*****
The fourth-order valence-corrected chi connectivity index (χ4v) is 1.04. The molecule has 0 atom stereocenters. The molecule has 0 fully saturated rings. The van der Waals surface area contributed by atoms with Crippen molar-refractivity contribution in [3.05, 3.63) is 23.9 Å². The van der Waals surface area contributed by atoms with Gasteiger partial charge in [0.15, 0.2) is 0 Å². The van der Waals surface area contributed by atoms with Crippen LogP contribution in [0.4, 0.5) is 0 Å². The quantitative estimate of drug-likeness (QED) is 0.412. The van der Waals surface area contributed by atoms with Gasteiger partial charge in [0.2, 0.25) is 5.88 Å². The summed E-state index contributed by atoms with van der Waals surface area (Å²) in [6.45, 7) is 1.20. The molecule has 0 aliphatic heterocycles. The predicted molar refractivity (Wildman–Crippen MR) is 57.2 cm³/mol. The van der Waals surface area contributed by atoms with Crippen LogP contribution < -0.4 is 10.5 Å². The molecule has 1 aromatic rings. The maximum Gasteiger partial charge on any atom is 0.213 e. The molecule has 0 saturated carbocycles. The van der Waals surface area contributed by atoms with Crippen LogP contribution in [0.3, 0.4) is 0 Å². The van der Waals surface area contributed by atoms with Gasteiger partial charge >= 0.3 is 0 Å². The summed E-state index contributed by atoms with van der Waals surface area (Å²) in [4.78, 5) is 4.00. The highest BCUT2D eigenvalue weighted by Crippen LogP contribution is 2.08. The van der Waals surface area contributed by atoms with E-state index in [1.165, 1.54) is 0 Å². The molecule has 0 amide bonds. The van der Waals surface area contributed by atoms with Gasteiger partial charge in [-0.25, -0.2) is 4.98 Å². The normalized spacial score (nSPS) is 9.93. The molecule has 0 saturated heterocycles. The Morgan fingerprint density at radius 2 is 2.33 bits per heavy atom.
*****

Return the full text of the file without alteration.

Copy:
The fourth-order valence-corrected chi connectivity index (χ4v) is 1.04. The molecule has 0 atom stereocenters. The molecule has 0 fully saturated rings. The van der Waals surface area contributed by atoms with Crippen molar-refractivity contribution in [3.05, 3.63) is 23.9 Å². The van der Waals surface area contributed by atoms with Gasteiger partial charge in [0.15, 0.2) is 0 Å². The van der Waals surface area contributed by atoms with Crippen LogP contribution in [0.4, 0.5) is 0 Å². The quantitative estimate of drug-likeness (QED) is 0.412. The van der Waals surface area contributed by atoms with Gasteiger partial charge in [0.2, 0.25) is 5.88 Å². The summed E-state index contributed by atoms with van der Waals surface area (Å²) in [6.45, 7) is 1.20. The molecule has 0 aliphatic heterocycles. The predicted molar refractivity (Wildman–Crippen MR) is 57.2 cm³/mol. The van der Waals surface area contributed by atoms with Crippen LogP contribution < -0.4 is 10.5 Å². The molecule has 1 aromatic rings. The maximum Gasteiger partial charge on any atom is 0.213 e. The molecule has 0 saturated carbocycles. The van der Waals surface area contributed by atoms with Crippen LogP contribution in [0.3, 0.4) is 0 Å². The van der Waals surface area contributed by atoms with Gasteiger partial charge >= 0.3 is 0 Å². The summed E-state index contributed by atoms with van der Waals surface area (Å²) in [4.78, 5) is 4.00. The highest BCUT2D eigenvalue weighted by Crippen LogP contribution is 2.08. The van der Waals surface area contributed by atoms with E-state index in [1.165, 1.54) is 0 Å². The molecule has 0 amide bonds. The van der Waals surface area contributed by atoms with Gasteiger partial charge in [-0.25, -0.2) is 4.98 Å². The normalized spacial score (nSPS) is 9.93. The molecule has 0 saturated heterocycles. The Morgan fingerprint density at radius 2 is 2.33 bits per heavy atom.